Improving Employee Mental Health — A Short Guide for Employers

Recently, a rather revolutionary event occurred in the NFL. One star player, Calvin Ridley of the Atlanta Falcons, walked away from the game, apparently to improve his mental health. Another star player, Lane Johnson, opened up about his struggles with anxiety which caused him to miss multiple games. It was an eye-opening experience in a league that traditionally paid little heed to players’ mental health struggles. The NFL traditionally only expected players to only miss games because of physical ailments, not mental ones.

Ignoring employees’ mental health can harm a business. According to a Harvard Business Review article, it can lead to increased absenteeism, poor performance, and ultimately increased attrition. So improving your employees’ mental health can improve your business performance.

To help employers create strategies to help improve employee mental health, here’s a short guide to improving employee mental health:

Preventive Care

In the wake of the COVID-19 pandemic and return to work protocols, Optum surveyed employers to determine which tools and resources were available to employees. According to those survey results, 46% of employers offered digital self-help for anxiety and depression, while another 30% of employers were planning to implement those tools.

That’s good news for employees. Like any health issue, early detection and preventative measures can go a long way toward limiting long-term effects.  There are many platforms available to help employees with behavioral health coaching or developing mental skills to help employees grow. Among them:

  • Ginger — Ginger is a platform that delivers instant access to mental healthcare. The tool leverages text-based behavioral health coaching, video therapy, and personalized skill-building activities to improve employee health.
  • BetterUp — BetterUp not only helps employees manage their mental health but also offers performance coaching solutions for employees.
  • Spring Health — Spring Health offers a mobile app that enables individuals to take a mental health assessment and a care navigator that helps them get the care they need.
  • Headspace — Headspace offers meditations and exercises designed to address mental health issues.

Promote Employee Assistance Programs

Employee assistance programs (EAP) help employees resolve personal problems. Originally, they were designed to help employees with substance abuse issues. Today they cover a wide range of issues, including mental health.

It’s estimated that as many as 79% of employers offer some type of EAP and as many as 95% of companies with more than 5000 employees. Yet, few employees take advantage of those assistance programs. This is why employers need to work to increase the utilization of their EAP programs. Here are some tips:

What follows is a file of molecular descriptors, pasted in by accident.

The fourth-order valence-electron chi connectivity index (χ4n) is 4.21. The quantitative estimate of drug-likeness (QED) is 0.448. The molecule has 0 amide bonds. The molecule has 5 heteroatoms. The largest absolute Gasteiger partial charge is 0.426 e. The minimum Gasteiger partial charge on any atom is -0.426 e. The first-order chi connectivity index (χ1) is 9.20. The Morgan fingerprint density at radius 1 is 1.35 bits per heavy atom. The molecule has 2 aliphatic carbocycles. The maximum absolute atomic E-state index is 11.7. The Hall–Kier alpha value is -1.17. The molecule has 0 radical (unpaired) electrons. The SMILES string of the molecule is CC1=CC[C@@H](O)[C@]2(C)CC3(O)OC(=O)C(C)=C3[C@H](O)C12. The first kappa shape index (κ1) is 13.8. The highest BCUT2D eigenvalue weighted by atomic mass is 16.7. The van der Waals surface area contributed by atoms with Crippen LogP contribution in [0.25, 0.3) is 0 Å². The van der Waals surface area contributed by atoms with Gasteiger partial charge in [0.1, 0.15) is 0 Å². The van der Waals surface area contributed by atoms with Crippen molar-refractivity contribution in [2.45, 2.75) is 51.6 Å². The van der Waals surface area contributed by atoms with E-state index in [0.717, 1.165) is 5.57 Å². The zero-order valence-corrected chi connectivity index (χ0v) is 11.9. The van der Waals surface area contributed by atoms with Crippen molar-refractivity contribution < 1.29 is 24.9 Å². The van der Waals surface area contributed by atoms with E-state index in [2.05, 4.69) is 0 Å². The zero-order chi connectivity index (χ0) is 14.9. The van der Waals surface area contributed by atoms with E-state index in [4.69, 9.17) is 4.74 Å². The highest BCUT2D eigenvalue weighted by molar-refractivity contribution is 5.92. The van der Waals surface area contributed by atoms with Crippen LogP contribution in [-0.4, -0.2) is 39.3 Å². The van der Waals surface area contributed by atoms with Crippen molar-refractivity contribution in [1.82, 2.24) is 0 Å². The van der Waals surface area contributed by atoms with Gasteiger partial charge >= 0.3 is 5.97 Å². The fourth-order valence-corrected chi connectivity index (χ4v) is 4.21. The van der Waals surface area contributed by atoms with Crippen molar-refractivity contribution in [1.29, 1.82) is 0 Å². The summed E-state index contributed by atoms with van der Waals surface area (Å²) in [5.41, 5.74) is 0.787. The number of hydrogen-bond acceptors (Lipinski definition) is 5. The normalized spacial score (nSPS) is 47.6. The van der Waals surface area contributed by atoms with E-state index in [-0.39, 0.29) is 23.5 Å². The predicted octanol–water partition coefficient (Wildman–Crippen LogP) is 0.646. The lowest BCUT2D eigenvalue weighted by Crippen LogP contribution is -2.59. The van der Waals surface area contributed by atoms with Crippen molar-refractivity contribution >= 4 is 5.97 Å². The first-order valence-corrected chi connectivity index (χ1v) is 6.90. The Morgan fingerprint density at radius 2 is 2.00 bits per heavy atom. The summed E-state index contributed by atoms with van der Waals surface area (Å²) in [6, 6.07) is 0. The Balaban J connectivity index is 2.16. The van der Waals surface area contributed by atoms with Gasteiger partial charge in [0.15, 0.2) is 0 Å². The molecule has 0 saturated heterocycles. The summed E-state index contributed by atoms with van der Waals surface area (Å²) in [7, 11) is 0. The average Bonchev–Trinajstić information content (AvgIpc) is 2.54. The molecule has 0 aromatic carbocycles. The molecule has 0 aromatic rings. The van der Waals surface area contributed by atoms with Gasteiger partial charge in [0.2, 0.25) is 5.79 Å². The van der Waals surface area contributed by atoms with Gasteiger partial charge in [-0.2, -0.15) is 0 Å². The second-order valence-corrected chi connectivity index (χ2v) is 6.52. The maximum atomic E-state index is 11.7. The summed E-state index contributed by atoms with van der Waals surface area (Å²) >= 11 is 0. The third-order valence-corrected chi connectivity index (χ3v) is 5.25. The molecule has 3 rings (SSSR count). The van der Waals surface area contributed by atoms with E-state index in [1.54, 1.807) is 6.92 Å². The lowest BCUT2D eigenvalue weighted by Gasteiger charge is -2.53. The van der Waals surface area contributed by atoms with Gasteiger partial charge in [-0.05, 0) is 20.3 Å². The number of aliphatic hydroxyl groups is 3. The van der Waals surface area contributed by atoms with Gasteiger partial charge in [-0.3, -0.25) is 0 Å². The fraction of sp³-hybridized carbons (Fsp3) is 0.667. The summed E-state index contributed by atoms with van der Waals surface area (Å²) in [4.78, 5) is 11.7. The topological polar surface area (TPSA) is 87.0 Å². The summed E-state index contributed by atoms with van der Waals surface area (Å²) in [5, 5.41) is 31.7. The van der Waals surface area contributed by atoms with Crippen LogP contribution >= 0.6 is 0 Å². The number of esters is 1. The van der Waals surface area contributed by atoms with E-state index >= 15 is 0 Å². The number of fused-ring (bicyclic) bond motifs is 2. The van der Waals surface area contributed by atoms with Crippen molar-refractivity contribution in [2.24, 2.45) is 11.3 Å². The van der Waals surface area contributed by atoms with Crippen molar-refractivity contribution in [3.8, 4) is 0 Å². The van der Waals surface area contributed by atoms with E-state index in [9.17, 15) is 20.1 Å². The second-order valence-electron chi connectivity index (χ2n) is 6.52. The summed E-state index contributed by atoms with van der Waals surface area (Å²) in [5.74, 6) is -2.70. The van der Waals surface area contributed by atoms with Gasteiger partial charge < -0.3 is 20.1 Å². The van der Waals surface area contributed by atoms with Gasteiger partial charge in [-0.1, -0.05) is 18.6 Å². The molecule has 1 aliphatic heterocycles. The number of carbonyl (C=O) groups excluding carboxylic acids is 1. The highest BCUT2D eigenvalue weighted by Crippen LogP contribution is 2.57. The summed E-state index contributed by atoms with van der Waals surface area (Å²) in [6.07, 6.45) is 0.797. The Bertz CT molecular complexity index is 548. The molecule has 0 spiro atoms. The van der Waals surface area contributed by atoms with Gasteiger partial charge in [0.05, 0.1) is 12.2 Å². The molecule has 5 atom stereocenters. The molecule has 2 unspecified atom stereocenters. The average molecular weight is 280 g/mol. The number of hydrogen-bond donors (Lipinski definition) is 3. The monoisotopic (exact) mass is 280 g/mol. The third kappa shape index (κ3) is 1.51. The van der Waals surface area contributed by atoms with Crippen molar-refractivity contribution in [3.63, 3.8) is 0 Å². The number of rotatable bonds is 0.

1. Create a Compelling Message — Many employees likely aren’t aware of the services offered by your EAP. Like any marketing campaign, you need to craft messaging that resonates with your employees and then create a plan to get that message in front of them.
  2. Accentuate Confidentiality — Many employees may be afraid to use employer resources because they feel whatever they share may find its way back to their employer and adversely affect their employment. So put that fear to rest by accentuating the non-disclosure aspects of your EAP program.
  3. Leverage Leaders — Your managers are the key to spreading the word. Good leaders ask how their employees are doing and follow that up by asking how they can help. Arm them with information about EAP resources so they can help their direct reports access those resources.

Cultural Changes

Employers may solve the underutilization of EAPs by using the above approaches, but it may persist if there’s a culture that doesn’t support employees with mental health issues. Implementing all the mental health programs in the world may not work if there’s a culture that attaches a stigma to mental health problems. If your business operates like the NFL formerly did — essentially stigmatizing those with mental health problems — then it won’t be shocking if employees are afraid to access mental health resources.

A foundation of trust helps build cohesive teams. Creating an environment of psychological safety relies on employees to trust their managers and their peers. As a result, leaders need to overcommunicate the mental health policies, practices, and benefits available to employees.

The pandemic has also displayed how important flexibility is to organizations. Offering remote work opportunities and work/life balance can have a significant impact on an employee’s mental health. Some organizations have fought Zoom fatigue by creating no-meeting days. Others have created specific times of day where meetings aren’t allowed so employees can focus on their work.

I mentioned earlier that good leaders ask how their direct reports are doing, not just what they’re doing. That simple question can not only help forge a better relationship but also empowers employees to seek help if they are having issues. Businesses that are flexible and promote mental health are going to be more likely to retain employees and likely will improve employee performance. But it may take a cultural realignment to achieve those results.

Certifi’s William is automated premium billing and payment software that streamlines benefits billing and payment solutions for employers.


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